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Subject:Re: Immigration to Canada Resources From:sinico -at- nbnet -dot- nb -dot- ca (H.Durstling) To:techwr-l -at- lists -dot- raycomm -dot- com Date:Fri, 14 Jul 2000 20:11:37 -0300
In brief, as others have already pointed out, the Canadian immigration
system is a points-based one. How many points there are in total I don't
recall; I believe 50 but I might be wrong. Very (VERY!) roughly, it works
- You get X points for fluency in English
- You get X points for fluency in French
- You get X points for each year of education plus Y points for each year
- You get X points for being 20-something years old (people in peak
productive years preferred)
- You get X points for having a profession which is in short supply (eg doctors)
- You get X points for having a job offer (must be certified, though, that
no Canadians are
available to fill it)
- You get X points for your choice of location (regions where there are
jobs to be filled)
- Plus you get points if you have family in the country.
Those are all the categories I can remember; probably there are others but
I believe these are the major ones.
Someone suggested that being a British citizen would help. There was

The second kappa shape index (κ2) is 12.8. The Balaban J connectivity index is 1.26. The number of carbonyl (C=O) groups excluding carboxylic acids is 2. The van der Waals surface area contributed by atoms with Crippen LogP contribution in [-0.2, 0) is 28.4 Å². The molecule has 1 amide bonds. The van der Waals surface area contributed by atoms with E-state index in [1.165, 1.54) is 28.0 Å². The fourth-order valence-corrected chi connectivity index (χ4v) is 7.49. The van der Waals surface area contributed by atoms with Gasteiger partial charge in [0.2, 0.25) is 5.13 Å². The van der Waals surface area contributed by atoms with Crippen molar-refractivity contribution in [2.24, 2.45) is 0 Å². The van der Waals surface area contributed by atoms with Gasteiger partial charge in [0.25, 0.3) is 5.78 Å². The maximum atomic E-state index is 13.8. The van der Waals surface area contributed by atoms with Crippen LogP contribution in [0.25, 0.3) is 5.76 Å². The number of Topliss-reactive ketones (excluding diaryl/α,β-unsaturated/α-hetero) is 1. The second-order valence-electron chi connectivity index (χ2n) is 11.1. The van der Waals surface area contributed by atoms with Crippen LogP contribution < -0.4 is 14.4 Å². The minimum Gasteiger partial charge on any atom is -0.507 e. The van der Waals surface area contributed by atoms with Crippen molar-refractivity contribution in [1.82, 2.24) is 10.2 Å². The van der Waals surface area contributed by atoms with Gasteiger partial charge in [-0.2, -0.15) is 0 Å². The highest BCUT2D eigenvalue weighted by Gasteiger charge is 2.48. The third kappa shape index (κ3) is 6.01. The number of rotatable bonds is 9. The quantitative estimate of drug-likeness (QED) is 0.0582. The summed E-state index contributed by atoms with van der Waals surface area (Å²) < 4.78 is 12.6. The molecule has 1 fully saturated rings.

indeed, at one time, such a preference, but I believe it no longer applies.
All these points are used in deciding your application for landed immgrant
status. A landed immigrant can live anywhere work anywhere, at anything
he/she chooses, just like anyone else, but just can't vote. I don't know
anything about NAFTA and specific job-related visas or whether there even
is such a thing.
One thing that hasn't been pointed out is that the Provinces have a
considerable input in the selection process, and of those Provinces, Quebec
(French speaking) has the most. The latter is particularly keen to attract
French speaking skilled immigrants. Hence if you speak French and in your
application you propose to live in Quebec and work and send your kids to
school in French etc. etc. you can pile up significant points. That's in
addition to points for language fluency.